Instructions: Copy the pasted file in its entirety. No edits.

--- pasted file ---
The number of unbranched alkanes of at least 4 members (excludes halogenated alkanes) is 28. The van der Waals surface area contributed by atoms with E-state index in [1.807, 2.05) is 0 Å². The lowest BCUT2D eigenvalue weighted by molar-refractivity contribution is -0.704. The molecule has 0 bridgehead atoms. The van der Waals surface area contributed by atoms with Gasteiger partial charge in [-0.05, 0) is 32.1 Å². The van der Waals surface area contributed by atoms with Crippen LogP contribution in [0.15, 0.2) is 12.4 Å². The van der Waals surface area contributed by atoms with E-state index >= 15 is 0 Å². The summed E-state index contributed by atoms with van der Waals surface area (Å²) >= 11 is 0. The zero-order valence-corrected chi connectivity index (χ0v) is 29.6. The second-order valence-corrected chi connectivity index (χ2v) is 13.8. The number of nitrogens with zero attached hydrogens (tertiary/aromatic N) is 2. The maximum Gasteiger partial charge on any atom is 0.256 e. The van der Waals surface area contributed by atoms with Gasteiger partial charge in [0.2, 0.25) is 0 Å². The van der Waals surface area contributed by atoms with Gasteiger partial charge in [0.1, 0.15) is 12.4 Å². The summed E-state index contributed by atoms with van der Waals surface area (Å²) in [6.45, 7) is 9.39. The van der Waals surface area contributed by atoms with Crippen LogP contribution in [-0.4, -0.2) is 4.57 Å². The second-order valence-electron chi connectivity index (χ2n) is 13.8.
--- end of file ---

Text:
The number of unbranched alkanes of at least 4 members (excludes halogenated alkanes) is 28. The van der Waals surface area contributed by atoms with E-state index in [1.807, 2.05) is 0 Å². The lowest BCUT2D eigenvalue weighted by molar-refractivity contribution is -0.704. The molecule has 0 bridgehead atoms. The van der Waals surface area contributed by atoms with Gasteiger partial charge in [-0.05, 0) is 32.1 Å². The van der Waals surface area contributed by atoms with Crippen LogP contribution in [0.15, 0.2) is 12.4 Å². The van der Waals surface area contributed by atoms with E-state index >= 15 is 0 Å². The summed E-state index contributed by atoms with van der Waals surface area (Å²) >= 11 is 0. The zero-order valence-corrected chi connectivity index (χ0v) is 29.6. The second-order valence-corrected chi connectivity index (χ2v) is 13.8. The number of nitrogens with zero attached hydrogens (tertiary/aromatic N) is 2. The maximum Gasteiger partial charge on any atom is 0.256 e. The van der Waals surface area contributed by atoms with Gasteiger partial charge in [0.2, 0.25) is 0 Å². The van der Waals surface area contributed by atoms with Gasteiger partial charge in [0.1, 0.15) is 12.4 Å². The summed E-state index contributed by atoms with van der Waals surface area (Å²) in [6.45, 7) is 9.39. The van der Waals surface area contributed by atoms with Crippen LogP contribution in [-0.4, -0.2) is 4.57 Å². The second-order valence-electron chi connectivity index (χ2n) is 13.8.